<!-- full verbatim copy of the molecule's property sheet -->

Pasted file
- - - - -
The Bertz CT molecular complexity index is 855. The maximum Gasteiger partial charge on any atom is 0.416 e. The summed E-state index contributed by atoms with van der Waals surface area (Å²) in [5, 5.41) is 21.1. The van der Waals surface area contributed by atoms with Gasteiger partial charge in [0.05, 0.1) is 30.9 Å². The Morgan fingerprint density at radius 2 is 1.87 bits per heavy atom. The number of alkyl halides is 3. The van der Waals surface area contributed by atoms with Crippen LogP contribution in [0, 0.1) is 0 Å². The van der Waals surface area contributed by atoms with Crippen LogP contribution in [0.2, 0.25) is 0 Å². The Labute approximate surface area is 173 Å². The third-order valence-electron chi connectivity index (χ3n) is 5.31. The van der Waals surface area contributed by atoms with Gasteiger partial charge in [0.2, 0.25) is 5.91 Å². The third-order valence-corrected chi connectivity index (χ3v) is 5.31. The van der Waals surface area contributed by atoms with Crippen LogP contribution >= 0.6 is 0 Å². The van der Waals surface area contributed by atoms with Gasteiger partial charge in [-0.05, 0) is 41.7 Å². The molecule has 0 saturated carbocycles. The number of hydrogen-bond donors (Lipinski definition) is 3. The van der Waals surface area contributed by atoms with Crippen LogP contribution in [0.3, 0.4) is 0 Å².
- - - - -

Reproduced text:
The Bertz CT molecular complexity index is 855. The maximum Gasteiger partial charge on any atom is 0.416 e. The summed E-state index contributed by atoms with van der Waals surface area (Å²) in [5, 5.41) is 21.1. The van der Waals surface area contributed by atoms with Gasteiger partial charge in [0.05, 0.1) is 30.9 Å². The Morgan fingerprint density at radius 2 is 1.87 bits per heavy atom. The number of alkyl halides is 3. The van der Waals surface area contributed by atoms with Crippen LogP contribution in [0, 0.1) is 0 Å². The van der Waals surface area contributed by atoms with Crippen LogP contribution in [0.2, 0.25) is 0 Å². The Labute approximate surface area is 173 Å². The third-order valence-electron chi connectivity index (χ3n) is 5.31. The van der Waals surface area contributed by atoms with Gasteiger partial charge in [0.2, 0.25) is 5.91 Å². The third-order valence-corrected chi connectivity index (χ3v) is 5.31. The van der Waals surface area contributed by atoms with Crippen LogP contribution >= 0.6 is 0 Å². The van der Waals surface area contributed by atoms with Gasteiger partial charge in [-0.05, 0) is 41.7 Å². The molecule has 0 saturated carbocycles. The number of hydrogen-bond donors (Lipinski definition) is 3. The van der Waals surface area contributed by atoms with Crippen LogP contribution in [0.3, 0.4) is 0 Å².